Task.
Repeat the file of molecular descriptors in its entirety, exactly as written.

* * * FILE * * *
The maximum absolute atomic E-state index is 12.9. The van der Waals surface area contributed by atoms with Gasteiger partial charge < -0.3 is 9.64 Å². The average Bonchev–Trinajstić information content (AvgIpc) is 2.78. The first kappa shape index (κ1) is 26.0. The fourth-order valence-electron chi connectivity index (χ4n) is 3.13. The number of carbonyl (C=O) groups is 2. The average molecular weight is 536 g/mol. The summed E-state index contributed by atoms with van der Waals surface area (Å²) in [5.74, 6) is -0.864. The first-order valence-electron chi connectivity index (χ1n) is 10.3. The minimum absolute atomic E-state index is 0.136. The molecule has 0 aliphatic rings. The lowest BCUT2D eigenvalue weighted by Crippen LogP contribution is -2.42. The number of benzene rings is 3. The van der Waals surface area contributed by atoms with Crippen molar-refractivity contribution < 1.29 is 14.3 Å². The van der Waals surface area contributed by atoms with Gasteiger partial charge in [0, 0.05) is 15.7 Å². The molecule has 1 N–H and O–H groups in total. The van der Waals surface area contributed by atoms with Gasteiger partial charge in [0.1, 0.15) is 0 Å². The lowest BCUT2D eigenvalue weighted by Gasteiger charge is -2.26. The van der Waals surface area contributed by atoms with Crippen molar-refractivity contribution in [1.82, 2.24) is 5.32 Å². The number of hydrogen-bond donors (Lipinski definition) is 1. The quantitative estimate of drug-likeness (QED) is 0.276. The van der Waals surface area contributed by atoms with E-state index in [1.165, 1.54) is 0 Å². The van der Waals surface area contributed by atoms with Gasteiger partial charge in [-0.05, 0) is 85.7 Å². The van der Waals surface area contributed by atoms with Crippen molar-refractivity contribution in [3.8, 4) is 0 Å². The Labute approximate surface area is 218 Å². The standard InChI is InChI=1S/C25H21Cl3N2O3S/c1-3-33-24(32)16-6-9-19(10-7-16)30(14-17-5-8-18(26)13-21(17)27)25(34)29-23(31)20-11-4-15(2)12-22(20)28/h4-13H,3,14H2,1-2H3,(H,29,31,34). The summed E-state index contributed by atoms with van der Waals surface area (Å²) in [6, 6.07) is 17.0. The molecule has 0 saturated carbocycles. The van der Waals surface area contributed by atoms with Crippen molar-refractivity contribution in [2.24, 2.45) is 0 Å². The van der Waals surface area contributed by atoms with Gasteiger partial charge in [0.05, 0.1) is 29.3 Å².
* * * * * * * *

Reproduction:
The maximum absolute atomic E-state index is 12.9. The van der Waals surface area contributed by atoms with Gasteiger partial charge < -0.3 is 9.64 Å². The average Bonchev–Trinajstić information content (AvgIpc) is 2.78. The first kappa shape index (κ1) is 26.0. The fourth-order valence-electron chi connectivity index (χ4n) is 3.13. The number of carbonyl (C=O) groups is 2. The average molecular weight is 536 g/mol. The summed E-state index contributed by atoms with van der Waals surface area (Å²) in [5.74, 6) is -0.864. The first-order valence-electron chi connectivity index (χ1n) is 10.3. The minimum absolute atomic E-state index is 0.136. The molecule has 0 aliphatic rings. The lowest BCUT2D eigenvalue weighted by Crippen LogP contribution is -2.42. The number of benzene rings is 3. The van der Waals surface area contributed by atoms with Crippen molar-refractivity contribution < 1.29 is 14.3 Å². The van der Waals surface area contributed by atoms with Gasteiger partial charge in [0, 0.05) is 15.7 Å². The molecule has 1 N–H and O–H groups in total. The van der Waals surface area contributed by atoms with Gasteiger partial charge in [0.1, 0.15) is 0 Å². The lowest BCUT2D eigenvalue weighted by Gasteiger charge is -2.26. The van der Waals surface area contributed by atoms with Crippen molar-refractivity contribution in [1.82, 2.24) is 5.32 Å². The number of hydrogen-bond donors (Lipinski definition) is 1. The quantitative estimate of drug-likeness (QED) is 0.276. The van der Waals surface area contributed by atoms with E-state index in [1.165, 1.54) is 0 Å². The van der Waals surface area contributed by atoms with Gasteiger partial charge in [-0.05, 0) is 85.7 Å². The van der Waals surface area contributed by atoms with Crippen molar-refractivity contribution in [3.8, 4) is 0 Å². The Labute approximate surface area is 218 Å². The standard InChI is InChI=1S/C25H21Cl3N2O3S/c1-3-33-24(32)16-6-9-19(10-7-16)30(14-17-5-8-18(26)13-21(17)27)25(34)29-23(31)20-11-4-15(2)12-22(20)28/h4-13H,3,14H2,1-2H3,(H,29,31,34). The summed E-state index contributed by atoms with van der Waals surface area (Å²) in [6, 6.07) is 17.0. The molecule has 0 saturated carbocycles. The van der Waals surface area contributed by atoms with Crippen molar-refractivity contribution in [2.24, 2.45) is 0 Å². The van der Waals surface area contributed by atoms with Gasteiger partial charge in [0.05, 0.1) is 29.3 Å².